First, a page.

“Appendix 1: Jesus: The Incarnation and Sanctification of the Truth” (219-25) seems an effort to further work out reflections on the origin and nature of human knowledge that I earlier complained are never fully worked out in Gifted Mind. It also reiterates some earlier points, such as the necessity for evidence demonstrating transition between kinds of life-forms before evolution should even be considered. As for the content, it seem pretty rough. One notable weakness is that K&D here consistently refer to new human knowledge of truths God has always known (having always known all truths) as “new truths.” I’m not sure how much of value this appendix adds to the text, and I think most of it could have been reworked and fit into earlier chapters rather than tacked on at the end in its rough state. Also, this is the book’s only appendix, so why the “1” was included in its title is a mystery.

The final “Publisher’s Note” (227-34), already mentioned near the beginning of this review, likewise adds little to the text, being basically a rehash of earlier content. To the extent its contents clarify earlier material, they should have been worked in earlier where appropriate.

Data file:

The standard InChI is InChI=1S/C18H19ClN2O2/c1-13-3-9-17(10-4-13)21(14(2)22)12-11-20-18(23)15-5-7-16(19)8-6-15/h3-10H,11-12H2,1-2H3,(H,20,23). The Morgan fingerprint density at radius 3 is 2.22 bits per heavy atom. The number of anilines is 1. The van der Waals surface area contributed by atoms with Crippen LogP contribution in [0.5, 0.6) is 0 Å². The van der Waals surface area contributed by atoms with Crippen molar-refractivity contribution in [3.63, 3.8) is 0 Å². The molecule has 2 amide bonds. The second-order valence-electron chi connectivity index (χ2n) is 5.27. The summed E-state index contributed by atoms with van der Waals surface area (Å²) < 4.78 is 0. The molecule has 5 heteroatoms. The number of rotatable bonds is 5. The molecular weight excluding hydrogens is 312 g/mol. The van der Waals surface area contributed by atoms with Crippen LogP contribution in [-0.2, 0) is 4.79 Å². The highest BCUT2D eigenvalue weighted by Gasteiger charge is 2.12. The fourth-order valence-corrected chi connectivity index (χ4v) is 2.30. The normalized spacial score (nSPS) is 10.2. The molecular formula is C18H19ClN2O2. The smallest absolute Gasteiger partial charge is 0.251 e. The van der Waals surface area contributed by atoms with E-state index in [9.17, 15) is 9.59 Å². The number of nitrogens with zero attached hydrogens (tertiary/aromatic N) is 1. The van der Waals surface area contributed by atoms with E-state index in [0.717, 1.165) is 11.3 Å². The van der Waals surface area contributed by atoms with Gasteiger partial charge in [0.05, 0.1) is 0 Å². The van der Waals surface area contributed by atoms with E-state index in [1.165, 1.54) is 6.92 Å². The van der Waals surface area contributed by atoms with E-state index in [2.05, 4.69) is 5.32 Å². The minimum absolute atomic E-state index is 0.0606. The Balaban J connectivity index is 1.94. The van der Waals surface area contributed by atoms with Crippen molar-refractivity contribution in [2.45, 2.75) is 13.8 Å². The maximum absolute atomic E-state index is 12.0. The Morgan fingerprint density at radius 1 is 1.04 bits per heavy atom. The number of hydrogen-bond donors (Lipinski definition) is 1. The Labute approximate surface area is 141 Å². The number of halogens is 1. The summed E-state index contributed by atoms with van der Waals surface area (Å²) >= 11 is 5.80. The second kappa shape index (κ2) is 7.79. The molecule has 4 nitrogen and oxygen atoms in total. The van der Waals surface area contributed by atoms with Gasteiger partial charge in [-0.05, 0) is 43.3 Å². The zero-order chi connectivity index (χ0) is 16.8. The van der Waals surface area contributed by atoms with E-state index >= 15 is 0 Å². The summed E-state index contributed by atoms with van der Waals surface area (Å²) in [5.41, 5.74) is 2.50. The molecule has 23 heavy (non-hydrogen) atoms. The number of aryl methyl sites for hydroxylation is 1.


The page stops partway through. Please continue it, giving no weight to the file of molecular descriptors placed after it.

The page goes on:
In summary, this isn’t the best or most useful book from this publisher. Still, it is worthwhile and interesting reading. Though I rarely read biography, and only read this one because I was given a free review copy, the central tale of scientific exploration and discovery definitely held my interest. The book has its flaws, as I’ve noted, but none of them prevent me from recommending it to potential readers.

This review may also appear, at least for a time, less nicely formatted and perhaps abridged, on Amazon and, perhaps (and perhaps more abridged), on GoodReads, and maybe even elsewhere.

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Clarey’s Dinosaurs: A Scripture-Consistent Counter-Narrative to Secular “Scientific” Orthodoxy

clarey_dinosaurs_courtesy_publisherClarey, Tim, Ph.D. Dinosaurs: Marvels of God’s Design. Green Forest, AR: Master Books, 2015. Hardcover, 192 pages. ISBN 978-0-89051-904-2.